Colson's support for "mere Christianity" and his desire to work with allies brought him to regard our "journal of mere Christianity" as another ally among many. He twice visited the Touchstone editorial board when it met at the home of Leon and Mary Podles in Naples, Florida, where he also lived. And although he couldn't accept any of our occasional invitations to speak at a Touchstone event because of his extremely busy schedule, even his regrets were encouraging: "I'll try to support you in any way I can because I believe so deeply in what you're doing."

In 2007 Colson sent me a manuscript copy of his new book, The Faith: What Christians Believe, Why They Believe It, and Why It Matters, and asked for a critique and endorsement. He explained that he "wrote this book in the passionate hope and prayer that it would bring together Christians from all different traditions to affirm what all true Christians must affirm, the fundamental truths of the faith." At age 75, he was still tirelessly working for the cause of Christ, as I summarized in my endorsement:

At a time of aggressive atheism, militant Islam, and the capitulation of many Christians to the culture of self-fulfillment and moral and cultural relativism, only a return to the 2,000-year-old, full-bodied faith of the Church will do. Through examples and persuasion, Colson delivers a rock-solid summons to follow a living Savior who is still powerfully at work, radically changing lives around the world.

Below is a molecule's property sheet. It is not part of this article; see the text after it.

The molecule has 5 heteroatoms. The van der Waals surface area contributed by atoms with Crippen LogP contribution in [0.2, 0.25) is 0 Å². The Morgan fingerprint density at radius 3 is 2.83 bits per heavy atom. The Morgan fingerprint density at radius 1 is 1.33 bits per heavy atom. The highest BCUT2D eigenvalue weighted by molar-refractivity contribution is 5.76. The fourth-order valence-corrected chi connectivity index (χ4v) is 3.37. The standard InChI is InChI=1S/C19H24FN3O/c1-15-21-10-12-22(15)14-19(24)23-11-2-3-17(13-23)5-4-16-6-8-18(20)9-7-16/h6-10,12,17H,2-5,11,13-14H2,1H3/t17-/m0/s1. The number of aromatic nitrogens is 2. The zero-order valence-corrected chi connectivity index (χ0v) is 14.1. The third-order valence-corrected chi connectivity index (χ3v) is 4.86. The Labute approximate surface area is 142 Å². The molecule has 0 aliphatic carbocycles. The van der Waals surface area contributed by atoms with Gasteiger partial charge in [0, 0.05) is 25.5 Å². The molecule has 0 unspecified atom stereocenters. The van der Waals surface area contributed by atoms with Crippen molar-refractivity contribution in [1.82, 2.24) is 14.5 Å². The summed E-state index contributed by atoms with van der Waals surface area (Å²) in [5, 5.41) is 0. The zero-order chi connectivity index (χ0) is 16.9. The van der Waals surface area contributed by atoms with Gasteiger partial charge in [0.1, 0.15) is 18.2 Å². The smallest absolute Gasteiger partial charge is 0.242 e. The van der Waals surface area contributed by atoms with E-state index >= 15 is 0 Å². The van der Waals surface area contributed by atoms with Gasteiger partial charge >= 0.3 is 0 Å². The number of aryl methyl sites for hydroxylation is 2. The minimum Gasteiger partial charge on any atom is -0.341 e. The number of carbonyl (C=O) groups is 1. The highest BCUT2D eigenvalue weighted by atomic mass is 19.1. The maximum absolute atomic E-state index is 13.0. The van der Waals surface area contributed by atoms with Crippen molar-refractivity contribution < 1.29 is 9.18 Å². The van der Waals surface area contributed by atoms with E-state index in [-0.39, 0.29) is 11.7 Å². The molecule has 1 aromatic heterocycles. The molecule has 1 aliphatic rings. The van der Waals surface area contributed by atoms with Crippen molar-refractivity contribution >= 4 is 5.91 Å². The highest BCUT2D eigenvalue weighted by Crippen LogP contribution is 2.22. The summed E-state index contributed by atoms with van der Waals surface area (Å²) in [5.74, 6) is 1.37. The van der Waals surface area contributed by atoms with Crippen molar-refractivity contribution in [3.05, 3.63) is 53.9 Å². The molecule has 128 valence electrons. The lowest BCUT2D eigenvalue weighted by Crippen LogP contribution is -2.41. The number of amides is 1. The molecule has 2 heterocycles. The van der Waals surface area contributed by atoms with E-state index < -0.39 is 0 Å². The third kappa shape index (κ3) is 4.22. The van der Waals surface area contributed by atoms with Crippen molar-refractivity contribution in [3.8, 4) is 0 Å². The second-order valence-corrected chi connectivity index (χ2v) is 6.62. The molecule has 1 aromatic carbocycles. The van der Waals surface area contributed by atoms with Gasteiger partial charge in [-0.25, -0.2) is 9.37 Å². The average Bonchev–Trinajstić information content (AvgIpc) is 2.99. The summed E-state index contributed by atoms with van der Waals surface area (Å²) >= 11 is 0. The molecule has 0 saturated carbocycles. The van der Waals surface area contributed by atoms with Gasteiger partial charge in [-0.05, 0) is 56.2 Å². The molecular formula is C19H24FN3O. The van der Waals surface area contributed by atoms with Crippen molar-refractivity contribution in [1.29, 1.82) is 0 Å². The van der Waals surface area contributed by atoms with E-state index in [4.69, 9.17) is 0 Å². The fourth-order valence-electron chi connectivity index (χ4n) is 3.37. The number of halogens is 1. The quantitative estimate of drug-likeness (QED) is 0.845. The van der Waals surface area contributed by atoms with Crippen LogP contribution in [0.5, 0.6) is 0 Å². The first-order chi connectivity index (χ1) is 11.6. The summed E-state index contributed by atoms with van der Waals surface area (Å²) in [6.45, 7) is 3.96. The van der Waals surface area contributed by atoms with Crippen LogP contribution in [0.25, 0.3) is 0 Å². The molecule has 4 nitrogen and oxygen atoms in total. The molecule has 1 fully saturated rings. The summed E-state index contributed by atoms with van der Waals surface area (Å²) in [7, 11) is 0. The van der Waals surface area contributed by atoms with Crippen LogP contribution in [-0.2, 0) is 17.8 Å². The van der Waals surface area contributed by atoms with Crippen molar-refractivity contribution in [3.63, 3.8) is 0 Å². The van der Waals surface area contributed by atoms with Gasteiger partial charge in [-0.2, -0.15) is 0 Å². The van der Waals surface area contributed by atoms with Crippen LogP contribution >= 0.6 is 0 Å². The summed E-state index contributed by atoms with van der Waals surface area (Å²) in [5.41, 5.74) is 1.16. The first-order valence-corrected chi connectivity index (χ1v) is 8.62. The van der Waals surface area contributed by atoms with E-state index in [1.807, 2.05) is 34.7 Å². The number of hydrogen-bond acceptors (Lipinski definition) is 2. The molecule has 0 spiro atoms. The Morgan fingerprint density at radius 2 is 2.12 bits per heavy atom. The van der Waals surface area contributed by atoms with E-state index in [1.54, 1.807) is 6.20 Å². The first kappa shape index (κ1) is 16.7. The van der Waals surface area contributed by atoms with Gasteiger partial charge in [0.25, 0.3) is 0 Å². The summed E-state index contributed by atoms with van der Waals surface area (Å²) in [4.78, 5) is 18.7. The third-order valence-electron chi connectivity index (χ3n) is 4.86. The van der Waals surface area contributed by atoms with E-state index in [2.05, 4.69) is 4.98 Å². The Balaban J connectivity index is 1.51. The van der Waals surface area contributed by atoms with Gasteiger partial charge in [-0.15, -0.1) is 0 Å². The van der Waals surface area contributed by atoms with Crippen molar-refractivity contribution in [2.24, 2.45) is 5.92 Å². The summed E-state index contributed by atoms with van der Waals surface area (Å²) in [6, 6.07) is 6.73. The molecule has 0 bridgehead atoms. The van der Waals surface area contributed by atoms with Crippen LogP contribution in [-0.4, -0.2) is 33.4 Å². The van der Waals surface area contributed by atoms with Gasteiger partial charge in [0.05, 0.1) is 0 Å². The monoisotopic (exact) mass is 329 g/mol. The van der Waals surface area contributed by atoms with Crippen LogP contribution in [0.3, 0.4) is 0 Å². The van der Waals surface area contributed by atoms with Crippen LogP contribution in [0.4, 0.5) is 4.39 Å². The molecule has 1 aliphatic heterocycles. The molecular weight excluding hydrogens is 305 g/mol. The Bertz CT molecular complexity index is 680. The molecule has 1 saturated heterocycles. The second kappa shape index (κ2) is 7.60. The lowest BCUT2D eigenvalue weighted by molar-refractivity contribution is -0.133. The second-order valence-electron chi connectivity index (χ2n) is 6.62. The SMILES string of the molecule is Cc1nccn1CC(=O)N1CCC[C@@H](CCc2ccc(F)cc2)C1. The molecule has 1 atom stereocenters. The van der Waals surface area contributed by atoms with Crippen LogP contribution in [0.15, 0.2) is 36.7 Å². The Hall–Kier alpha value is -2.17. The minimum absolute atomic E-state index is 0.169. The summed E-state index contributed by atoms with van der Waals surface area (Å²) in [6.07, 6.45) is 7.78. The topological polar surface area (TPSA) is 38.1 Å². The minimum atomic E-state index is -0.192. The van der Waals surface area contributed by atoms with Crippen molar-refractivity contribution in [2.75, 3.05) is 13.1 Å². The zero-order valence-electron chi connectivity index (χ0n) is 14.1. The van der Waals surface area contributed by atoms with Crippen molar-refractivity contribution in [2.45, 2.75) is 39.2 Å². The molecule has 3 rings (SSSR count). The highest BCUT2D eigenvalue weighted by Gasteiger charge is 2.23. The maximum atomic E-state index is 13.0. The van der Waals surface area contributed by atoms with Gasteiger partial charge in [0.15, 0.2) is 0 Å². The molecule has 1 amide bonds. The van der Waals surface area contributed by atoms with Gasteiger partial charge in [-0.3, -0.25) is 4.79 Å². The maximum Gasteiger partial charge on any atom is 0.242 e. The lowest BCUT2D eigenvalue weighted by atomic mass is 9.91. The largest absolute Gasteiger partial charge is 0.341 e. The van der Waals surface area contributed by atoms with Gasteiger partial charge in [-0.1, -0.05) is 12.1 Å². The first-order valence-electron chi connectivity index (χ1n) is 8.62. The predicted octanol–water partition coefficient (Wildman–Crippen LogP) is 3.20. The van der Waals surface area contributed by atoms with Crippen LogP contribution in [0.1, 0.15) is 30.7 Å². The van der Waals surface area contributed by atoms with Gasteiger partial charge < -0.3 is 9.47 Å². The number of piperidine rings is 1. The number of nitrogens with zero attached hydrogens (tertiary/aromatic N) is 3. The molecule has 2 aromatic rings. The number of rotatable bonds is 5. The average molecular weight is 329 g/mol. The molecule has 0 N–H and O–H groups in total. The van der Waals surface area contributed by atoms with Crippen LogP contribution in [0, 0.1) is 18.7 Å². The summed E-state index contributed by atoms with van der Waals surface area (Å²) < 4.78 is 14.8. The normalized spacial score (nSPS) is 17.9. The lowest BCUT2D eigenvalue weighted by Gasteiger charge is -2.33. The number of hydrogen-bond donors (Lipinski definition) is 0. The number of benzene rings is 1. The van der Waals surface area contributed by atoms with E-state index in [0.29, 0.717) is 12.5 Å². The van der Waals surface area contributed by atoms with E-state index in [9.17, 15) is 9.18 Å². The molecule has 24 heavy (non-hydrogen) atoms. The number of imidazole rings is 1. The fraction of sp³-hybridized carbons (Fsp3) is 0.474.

The growing alliance of Christians took on another dimension in 2009 when Colson invited several leading Eastern Orthodox Christians to a meeting to support the Manhattan Declaration in defense of the sanctity of life, marriage, and religious liberty. He wanted to "make a joint stand." The Orthodox came, including Metropolitan Jonah, primate of the Orthodox Church in America, and Fr. Chad Hatfield, Chancellor of St. Vladimir's Orthodox Theological Seminary, among others.

Spearheaded by Colson, Robert George, and Timothy George, the Manhattan Declaration was released in November 2009, bearing the signatures of more than 150 religious and ministry leaders—including three Orthodox bishops, more than a dozen Catholic bishops, and many prominent Evangelicals. A three-fold cord of witness had come together.

While Colson was not single-handedly responsible for this "new ecumenism," without him it would have been much weaker than it is today. The coalition grows and deepens, and we may be grateful for his labors for the sake of unity in Christ. In addition to being the constant friend and helper of those in prison, he was a bridge-builder for divided Christians.

Colson soldiered on, well into his 81st year, working with Christians of many stripes. At the memorial service for him in May 2012 in Washington's National Cathedral, a thousand or more Catholics, Evangelicals, and Orthodox came together, as allies, beneficiaries, and mere Christians, to pay their respects and express their gratitude for his life and witness.

May Charles Colson rest in the peace of the Lord, and may his labors bear fruit, even a hundredfold, both here and in the age to come.

—James M. Kushiner


James M. Kushiner is a the Executive Editor of Touchstone.

 

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“Chuck Colson, An Appreciation” first appeared in the July/August 2012 issue of Touchstone. If you enjoyed this article, you'll find more of the same in every issue. Click here for a printer-friendly version.